New model needed for North’s denuclearization: Knapper
Knapper underscored Washington’s willingness to engage with North Korea but said its purpose first and foremost is the complete, verifiable, and irreversible dismantlement (CVID) of Pyongyang’s nuclear and missile programs, and that this is “necessary and non-negotiable.”
Speaking at a panel hosted by the Korean-American Club at the Korea Press Center, Knapper called North Korean leader Kim Jong-un’s first visit to Beijing since taking power, his meeting with Thomas Bach, president of the International Olympic Committee, and his greeting in person of artists from South Korea on Sunday - all over the course of one week - “remarkable.”
“The more contact with the outside world, the frankly the better, so we are pleased that Kim Jong-un made that journey to Beijing,” he said.
He also weighed in on what is being called Kim Jong-un’s “phased, synchronized” approach to denuclearization, mentioned in his talks with Chinese President Xi Jinping.
“We need to sit down directly with the North Koreans and discover what is their intention,” he said.
“When they say security guarantee, what do they mean by this? In the past, of course, this has been withdrawal of U.S. forces from South Korea, which is of course unacceptable.”
He added this “underlines the importance of” the North-South summit this month and the subsequent summit between Kim and U.S. President Donald Trump to hear directly from the North what it means by a phased, or stage-by-stage, approach.
“But the bottom line has been, and is, and will remain, until we sit down, CVID. We can’t accept anything less,” Knapper said.
While he did not elaborate on the U.S. negotiation strategy with North Korea, Knapper warned not to “read too much” into various reports, such as those suggesting the Libya model, adding, “All of these are being put out there by those who are not connected to the process.”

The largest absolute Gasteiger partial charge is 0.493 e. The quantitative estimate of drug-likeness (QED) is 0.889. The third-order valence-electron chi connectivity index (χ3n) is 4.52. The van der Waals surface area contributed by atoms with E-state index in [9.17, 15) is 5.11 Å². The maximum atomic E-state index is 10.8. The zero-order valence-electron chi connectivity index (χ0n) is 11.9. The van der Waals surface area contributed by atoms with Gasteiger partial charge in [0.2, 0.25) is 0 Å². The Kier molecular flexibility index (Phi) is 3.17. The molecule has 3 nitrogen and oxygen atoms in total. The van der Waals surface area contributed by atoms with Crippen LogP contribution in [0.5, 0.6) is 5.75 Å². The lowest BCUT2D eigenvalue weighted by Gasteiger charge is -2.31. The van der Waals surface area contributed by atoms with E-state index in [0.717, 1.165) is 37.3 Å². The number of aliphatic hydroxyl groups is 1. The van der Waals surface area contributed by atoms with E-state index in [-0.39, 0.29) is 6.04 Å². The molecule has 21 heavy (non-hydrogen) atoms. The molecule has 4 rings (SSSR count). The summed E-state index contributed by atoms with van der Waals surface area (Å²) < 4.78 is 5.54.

The Blue House last week indicated that the denuclearization framework used with Libya in 2003 - which resulted in the disposal of weapons of mass destruction by the Muammar Qaddafi regime in return for sanctions relief from the international community - could not be applied to North Korea.
“I will say that each situation is unique,” said Knapper. “In the case of Libya we had a country that was on the verge of full scale civil war… there were many things going on that really are not relevant to the North Korea case. I think that the North Korea case is really going to require the U.S. and South Korea to put our heads together to come up with an approach that is best suited for the situation in the North.”
Knapper said that it is “significant” for the United States that Kim Jong-un, through Chung Eui-yong, South Korea’s national security adviser, and Chinese President Xi, conveyed that he was “committed” to a process of denuclearization.
He said that “preparations are under way” for the U.S.-North Korea summit, but that because of its “sensitive” nature, he could not elaborate further other than that the U.S. Embassy in Seoul is “very involved in terms of coordinating” with South Korean officials.
On Kim and Xi’s summit, Knapper said Beijing can “do more,” but that “Chinese actions to try to play a positive role don’t constitute interference and certainly don’t constitute weaken U.S. leverage.”
Trump appeared to link a bilateral trade agreement with Seoul to the North Korea denuclearization issue, calling it “a very strong card” in a speech in Richfield, Ohio, last week.
“I think that President Trump feels very strongly that our two countries have free and fair trade,” said Knapper on this controversial remark.
“He is committed to a successful outcome of our two countries’ trade regulations just as he is committed to ensuring that North Korea rolls back its nuclear and missile programs.”
BY SARAH KIM [firstname.lastname@example.org]
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